What the $900 Billion Stimulus Bill Means for the Food, Beverage and Hospitality Industry
Posted in Legal Bites
What the $900 Billion Stimulus Bill Means for the Food, Beverage and Hospitality Industry

On December 21, 2020, Congress agreed to a $900 billion stimulus bill, passed as The Consolidated Appropriations Act, 2021 (“the Act”). The 5,593-page Act includes funds designated for direct relief, additional money for forgivable Paycheck Protection Loans and tax relief measures, but does not include funding specifically for restaurants or hotels.

  • Paycheck Protection Program Second Draw Loans: The Act sets aside $300 billion in additional Paycheck Protection Loans. Of that, $15 billion is earmarked for live entertainment venues and $20 billion is set aside for businesses in low-income communities. Businesses with fewer than 300 employees are eligible for a maximum of $2 million in loans.
  • No RESTAURANTS Act Funding: The $900 billion stimulus does not include targeted funding for independent restaurants, despite broad support for the RESTAURANTS Act. The Independent Restaurant Coalition stated, “This bill falls woefully short of giving 11 million independent restaurant workers the job security they need before the holidays.”  The House had previously included the RESTAURANTS Act, which provided for $120 billion in forgivable grant funding for restaurants, in its version of the bill.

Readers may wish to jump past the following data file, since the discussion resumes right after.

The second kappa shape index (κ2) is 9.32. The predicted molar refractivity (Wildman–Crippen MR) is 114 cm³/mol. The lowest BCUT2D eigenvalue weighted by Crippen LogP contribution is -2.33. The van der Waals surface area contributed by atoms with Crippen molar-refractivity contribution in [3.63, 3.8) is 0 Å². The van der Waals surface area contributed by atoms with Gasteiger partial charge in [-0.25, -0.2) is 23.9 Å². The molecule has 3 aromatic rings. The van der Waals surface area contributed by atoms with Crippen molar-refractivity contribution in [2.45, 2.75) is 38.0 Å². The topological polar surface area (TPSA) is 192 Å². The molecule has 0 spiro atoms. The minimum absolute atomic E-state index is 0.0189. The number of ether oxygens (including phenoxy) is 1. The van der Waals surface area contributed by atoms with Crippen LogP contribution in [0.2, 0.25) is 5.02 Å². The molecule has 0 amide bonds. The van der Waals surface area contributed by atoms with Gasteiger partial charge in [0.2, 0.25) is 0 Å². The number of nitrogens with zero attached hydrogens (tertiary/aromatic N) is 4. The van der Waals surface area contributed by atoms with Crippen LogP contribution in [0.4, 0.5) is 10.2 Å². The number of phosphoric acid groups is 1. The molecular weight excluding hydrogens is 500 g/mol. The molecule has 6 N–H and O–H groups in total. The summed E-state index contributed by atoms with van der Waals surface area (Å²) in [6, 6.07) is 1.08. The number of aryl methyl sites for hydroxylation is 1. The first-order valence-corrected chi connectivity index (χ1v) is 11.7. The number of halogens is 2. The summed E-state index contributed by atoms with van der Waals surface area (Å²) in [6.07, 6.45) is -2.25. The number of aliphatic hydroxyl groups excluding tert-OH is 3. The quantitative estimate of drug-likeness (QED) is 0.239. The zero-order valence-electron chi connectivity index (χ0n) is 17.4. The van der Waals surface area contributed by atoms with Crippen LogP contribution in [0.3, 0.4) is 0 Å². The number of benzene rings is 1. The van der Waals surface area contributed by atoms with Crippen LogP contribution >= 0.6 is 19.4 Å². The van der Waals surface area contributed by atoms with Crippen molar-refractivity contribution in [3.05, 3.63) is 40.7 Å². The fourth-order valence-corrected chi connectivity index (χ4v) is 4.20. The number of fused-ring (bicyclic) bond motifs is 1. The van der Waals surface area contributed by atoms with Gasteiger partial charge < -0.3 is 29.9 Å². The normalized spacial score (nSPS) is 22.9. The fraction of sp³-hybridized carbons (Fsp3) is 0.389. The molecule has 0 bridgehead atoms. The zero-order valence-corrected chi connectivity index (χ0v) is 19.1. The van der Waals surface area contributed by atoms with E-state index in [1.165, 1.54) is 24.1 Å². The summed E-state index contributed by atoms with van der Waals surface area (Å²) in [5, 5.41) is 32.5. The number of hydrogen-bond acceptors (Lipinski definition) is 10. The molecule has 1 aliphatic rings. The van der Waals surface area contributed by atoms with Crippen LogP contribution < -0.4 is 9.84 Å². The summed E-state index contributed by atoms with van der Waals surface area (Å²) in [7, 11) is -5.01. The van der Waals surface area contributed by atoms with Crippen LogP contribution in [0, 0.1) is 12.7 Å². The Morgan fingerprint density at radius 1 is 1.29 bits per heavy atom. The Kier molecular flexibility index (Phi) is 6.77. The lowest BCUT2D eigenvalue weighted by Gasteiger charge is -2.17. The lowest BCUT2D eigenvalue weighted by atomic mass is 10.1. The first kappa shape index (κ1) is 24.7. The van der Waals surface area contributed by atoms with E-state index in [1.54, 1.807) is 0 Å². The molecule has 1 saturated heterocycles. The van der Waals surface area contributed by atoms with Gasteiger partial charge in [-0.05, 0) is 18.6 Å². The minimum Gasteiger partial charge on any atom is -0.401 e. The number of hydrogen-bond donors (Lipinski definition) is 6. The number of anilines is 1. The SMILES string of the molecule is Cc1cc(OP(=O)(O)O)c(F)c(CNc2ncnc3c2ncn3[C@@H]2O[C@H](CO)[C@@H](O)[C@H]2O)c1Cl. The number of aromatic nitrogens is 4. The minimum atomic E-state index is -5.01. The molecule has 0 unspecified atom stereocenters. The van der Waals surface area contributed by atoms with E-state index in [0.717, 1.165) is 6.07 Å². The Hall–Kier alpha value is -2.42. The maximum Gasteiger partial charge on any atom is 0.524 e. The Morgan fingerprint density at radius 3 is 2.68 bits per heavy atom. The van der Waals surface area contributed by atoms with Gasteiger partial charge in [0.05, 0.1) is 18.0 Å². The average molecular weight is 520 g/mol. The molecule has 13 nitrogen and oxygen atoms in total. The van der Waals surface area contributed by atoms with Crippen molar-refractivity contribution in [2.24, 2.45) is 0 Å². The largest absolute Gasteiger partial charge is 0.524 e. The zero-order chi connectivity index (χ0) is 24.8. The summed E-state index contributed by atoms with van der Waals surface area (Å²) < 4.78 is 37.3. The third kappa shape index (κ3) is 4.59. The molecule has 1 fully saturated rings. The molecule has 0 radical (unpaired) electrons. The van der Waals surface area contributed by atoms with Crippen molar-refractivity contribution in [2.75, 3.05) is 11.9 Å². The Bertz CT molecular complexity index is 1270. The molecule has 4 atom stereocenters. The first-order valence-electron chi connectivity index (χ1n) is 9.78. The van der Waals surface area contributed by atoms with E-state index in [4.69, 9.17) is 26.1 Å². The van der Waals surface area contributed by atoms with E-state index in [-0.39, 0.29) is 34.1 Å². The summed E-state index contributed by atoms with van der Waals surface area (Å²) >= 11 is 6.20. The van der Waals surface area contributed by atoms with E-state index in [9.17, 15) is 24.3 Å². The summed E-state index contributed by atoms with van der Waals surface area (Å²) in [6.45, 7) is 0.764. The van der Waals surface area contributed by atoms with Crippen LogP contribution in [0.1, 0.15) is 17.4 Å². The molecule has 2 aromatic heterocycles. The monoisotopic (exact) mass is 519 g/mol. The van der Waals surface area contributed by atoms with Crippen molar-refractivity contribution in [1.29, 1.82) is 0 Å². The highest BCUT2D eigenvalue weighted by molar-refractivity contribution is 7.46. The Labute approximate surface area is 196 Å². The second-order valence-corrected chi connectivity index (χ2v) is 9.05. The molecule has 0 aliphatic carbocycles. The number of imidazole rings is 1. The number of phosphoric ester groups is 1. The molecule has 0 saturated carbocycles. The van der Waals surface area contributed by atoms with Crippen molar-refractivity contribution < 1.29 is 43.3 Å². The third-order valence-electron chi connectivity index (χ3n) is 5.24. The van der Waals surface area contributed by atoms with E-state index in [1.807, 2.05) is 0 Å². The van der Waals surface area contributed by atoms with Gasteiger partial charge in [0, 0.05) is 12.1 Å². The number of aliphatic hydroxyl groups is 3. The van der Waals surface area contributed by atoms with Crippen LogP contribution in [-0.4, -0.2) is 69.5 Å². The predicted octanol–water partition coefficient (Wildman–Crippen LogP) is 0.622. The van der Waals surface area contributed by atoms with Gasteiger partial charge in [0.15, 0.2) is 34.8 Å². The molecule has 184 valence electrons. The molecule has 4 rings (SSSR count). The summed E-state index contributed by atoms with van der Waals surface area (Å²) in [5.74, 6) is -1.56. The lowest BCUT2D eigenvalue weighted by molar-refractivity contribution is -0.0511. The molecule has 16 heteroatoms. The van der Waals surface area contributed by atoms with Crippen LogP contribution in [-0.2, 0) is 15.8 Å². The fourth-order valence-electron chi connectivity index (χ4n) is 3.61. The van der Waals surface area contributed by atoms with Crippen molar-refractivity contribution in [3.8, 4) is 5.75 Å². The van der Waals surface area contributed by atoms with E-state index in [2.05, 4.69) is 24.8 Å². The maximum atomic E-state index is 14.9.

• Full Deduction for Business Meals: The Act provides for temporary IRS full deductions for business meals provided at a restaurant. The full deduction will apply to expenses incurred after December 31, 2020. 
  • USDA Funding: The Act provides $11,187,500,000 for the U.S. Department of Agriculture to distribute to “agricultural producers, growers, and processors impacted by coronavirus, including producers and growers of specialty crops, non-specialty crops, dairy, livestock, and poultry, producers that supply local food systems, including farmers markets, restaurants, and schools, and growers who produce livestock or poultry under a contract for another entity.” The Act lays out specific amounts to be paid for farmers, cattle producers and poultry producers, based on payments per acre and payments for depopulation measures. It also requires that the Secretary of Agriculture use at least $20 million of the stimulus funds to “improve and maintain animal disease prevention and response capacity.”
  • Direct Stimulus: The Act provides a $600 direct payment to individuals making less than $75,000 a year, or couples making less than $150,000. Individuals making $100,000 or more will not receive a stimulus check.
  • Residential Eviction Moratorium: The Act extends the residential eviction moratorium through January.
Tags: COVID-19


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